Nick is Professor of Regenerative Medicine Manufacture at Loughborough University and Director of the EPSRC Centre for Innovative Manufacturing in Regenerative Medicine.
Nick has experience in regenerative medicine development building on a career in industry as a chemist and chemical engineer. Regenerative medicine is the application of living cells and tissues to resolve disease or injury. It has the potential to revolutionise healthcare. It has been named by the government as one of the priority technologies for UK competitiveness. The market has a global value estimated to be worth $20 billion by 2025.
Nick is a Chartered Chemist and a Chartered Chemical Engineer, and he has spent a significant amount of his career working within Smith & Nephew. Nick also has experience in quality assurance, process design, regulatory affairs and economic analysis.
His specialties include: project cost projections and cost control, advice to grant funding bodies, set up and management of cleanroom facilities and pilot plant, application of healthcare regulations to new medical product development, project planning and control, the construction of efficient Quality Management Systems for medical research programmes.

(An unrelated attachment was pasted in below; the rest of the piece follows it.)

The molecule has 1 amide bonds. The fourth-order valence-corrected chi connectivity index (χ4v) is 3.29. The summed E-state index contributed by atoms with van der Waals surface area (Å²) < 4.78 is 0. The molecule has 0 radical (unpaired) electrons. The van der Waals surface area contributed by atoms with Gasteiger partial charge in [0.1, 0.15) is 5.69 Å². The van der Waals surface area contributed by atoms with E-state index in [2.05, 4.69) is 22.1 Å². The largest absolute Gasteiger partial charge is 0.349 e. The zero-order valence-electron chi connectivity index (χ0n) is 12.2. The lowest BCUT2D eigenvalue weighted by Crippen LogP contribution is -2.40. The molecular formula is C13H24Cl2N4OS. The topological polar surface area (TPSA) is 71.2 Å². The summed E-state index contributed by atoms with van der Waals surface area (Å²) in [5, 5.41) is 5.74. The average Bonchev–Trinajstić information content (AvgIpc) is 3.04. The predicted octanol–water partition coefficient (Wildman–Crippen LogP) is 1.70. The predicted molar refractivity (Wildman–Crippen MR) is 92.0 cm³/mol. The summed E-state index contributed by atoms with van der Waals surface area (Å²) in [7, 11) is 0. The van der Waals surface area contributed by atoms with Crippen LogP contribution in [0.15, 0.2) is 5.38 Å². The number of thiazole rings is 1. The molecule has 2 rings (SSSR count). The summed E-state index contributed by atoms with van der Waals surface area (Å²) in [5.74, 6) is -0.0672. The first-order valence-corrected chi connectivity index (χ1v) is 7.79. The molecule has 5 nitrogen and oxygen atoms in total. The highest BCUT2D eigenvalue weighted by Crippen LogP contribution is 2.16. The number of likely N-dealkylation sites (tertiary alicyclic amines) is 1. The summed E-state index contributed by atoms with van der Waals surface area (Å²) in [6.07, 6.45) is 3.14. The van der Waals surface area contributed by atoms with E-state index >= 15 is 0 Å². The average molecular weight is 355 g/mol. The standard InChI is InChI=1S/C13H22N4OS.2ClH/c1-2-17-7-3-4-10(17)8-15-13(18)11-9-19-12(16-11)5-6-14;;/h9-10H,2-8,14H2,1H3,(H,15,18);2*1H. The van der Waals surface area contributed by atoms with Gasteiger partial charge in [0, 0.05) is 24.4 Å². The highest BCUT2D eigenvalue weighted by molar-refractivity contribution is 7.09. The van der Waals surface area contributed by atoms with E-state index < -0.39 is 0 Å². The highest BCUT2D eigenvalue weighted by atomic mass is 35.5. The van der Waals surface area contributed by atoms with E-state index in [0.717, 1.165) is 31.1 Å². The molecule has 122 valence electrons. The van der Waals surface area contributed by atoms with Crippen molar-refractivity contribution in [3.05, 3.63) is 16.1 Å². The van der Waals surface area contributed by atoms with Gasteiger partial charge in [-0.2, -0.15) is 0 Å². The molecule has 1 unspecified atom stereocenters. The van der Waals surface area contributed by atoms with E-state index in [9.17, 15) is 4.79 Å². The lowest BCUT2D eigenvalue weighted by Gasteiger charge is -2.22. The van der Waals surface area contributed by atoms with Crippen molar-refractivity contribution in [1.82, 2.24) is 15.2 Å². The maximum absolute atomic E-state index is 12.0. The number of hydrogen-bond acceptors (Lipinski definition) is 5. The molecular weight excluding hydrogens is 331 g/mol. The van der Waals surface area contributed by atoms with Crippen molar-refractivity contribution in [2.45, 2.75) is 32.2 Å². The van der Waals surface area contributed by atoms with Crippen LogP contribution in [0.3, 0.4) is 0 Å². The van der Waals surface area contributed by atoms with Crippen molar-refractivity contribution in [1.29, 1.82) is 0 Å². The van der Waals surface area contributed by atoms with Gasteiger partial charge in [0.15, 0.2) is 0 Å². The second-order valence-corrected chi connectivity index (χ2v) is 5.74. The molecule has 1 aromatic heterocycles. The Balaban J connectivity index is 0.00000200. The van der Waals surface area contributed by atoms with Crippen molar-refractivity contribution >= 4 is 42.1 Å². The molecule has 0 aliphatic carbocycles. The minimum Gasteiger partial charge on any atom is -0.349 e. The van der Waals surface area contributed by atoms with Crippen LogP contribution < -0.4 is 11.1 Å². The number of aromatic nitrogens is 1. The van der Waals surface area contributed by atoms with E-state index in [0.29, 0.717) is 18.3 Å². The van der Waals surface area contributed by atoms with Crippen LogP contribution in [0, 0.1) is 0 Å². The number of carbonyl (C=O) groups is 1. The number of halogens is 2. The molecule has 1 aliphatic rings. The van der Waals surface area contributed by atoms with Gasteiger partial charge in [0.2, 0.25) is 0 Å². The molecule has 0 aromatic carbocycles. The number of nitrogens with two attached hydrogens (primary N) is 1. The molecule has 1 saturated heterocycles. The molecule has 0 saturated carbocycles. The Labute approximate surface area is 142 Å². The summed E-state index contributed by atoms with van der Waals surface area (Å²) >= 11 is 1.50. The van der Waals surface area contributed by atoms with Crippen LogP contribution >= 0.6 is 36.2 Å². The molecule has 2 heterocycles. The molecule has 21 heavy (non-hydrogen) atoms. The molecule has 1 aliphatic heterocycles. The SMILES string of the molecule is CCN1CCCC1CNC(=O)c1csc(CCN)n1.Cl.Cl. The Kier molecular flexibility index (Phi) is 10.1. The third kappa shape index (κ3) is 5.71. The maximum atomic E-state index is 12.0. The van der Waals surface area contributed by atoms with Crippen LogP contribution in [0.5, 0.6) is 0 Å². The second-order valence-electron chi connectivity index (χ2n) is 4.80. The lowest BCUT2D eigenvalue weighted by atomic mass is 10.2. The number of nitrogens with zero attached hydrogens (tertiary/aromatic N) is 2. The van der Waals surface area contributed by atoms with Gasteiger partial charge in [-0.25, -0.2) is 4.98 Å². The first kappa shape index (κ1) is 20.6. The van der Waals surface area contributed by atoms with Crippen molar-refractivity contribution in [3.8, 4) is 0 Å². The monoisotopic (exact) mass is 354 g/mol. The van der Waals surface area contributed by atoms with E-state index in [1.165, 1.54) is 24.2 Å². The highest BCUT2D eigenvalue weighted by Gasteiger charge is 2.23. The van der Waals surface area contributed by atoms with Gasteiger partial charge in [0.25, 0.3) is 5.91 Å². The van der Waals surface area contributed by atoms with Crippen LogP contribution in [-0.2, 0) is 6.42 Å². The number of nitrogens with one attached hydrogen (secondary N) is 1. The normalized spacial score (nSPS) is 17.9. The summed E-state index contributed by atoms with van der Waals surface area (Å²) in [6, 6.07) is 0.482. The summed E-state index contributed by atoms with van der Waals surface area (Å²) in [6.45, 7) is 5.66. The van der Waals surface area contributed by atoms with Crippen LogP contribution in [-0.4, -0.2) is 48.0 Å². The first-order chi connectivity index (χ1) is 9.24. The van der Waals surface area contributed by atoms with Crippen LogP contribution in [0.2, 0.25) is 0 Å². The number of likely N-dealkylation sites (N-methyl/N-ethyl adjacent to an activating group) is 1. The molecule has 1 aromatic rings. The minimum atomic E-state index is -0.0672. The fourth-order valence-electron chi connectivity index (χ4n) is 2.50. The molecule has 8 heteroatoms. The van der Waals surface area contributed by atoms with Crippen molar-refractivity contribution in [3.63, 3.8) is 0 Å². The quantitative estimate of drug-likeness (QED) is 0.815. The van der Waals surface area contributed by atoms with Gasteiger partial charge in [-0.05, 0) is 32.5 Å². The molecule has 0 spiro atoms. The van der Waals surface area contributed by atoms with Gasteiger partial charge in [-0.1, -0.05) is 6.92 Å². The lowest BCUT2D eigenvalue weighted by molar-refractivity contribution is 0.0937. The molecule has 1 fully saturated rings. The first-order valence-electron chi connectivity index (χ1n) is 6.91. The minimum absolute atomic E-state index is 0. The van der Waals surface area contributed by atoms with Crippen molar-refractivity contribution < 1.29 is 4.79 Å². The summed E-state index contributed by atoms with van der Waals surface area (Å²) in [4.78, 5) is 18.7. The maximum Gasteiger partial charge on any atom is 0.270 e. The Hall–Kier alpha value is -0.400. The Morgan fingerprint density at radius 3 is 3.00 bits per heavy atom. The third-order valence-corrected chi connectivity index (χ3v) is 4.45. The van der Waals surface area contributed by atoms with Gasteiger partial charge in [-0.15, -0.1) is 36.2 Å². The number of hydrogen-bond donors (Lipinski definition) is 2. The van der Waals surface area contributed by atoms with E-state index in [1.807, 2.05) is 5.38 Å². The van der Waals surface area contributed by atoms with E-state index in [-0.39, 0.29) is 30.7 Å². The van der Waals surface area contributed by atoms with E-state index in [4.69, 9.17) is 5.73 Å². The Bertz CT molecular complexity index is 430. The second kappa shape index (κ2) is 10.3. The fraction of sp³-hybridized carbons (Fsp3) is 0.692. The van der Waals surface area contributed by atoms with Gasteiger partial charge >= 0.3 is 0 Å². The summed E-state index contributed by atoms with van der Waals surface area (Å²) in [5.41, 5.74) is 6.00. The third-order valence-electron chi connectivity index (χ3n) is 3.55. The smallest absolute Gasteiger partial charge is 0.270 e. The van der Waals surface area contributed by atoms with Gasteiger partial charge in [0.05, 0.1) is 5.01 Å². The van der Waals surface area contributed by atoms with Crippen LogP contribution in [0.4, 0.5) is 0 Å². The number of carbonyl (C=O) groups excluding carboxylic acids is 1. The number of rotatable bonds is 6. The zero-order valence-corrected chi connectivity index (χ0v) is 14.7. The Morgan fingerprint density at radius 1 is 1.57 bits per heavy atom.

He was made Fellow of the Royal Academy of Engineering in 2011.
David Ball’s career has involved roles as a CEO for six businesses, chairing three publicly quoted companies, and positions as executive director on the boards of over 65 companies across the world.
David’s key experience lies in creating business success in established businesses which have failed and in start ups, with particular expertise in strategic business development, effective and efficient operational management of both large and small businesses, and managing major business transforming R&D. He has also served on the boards of numerous UK trusts, trade associations and public arts and industry bodies.
He was elected a Fellow of the Royal Academy of Engineering (FREng) in 1998.
"It’s rewarding to work with enthusiastic and dedicated young people who have great ideas and inherent capability but lack experience of business. Knowing I’ve had an influential role as an integral part of the team in bringing about subsequent commercial and personal successes is so satisfying for a mentor.”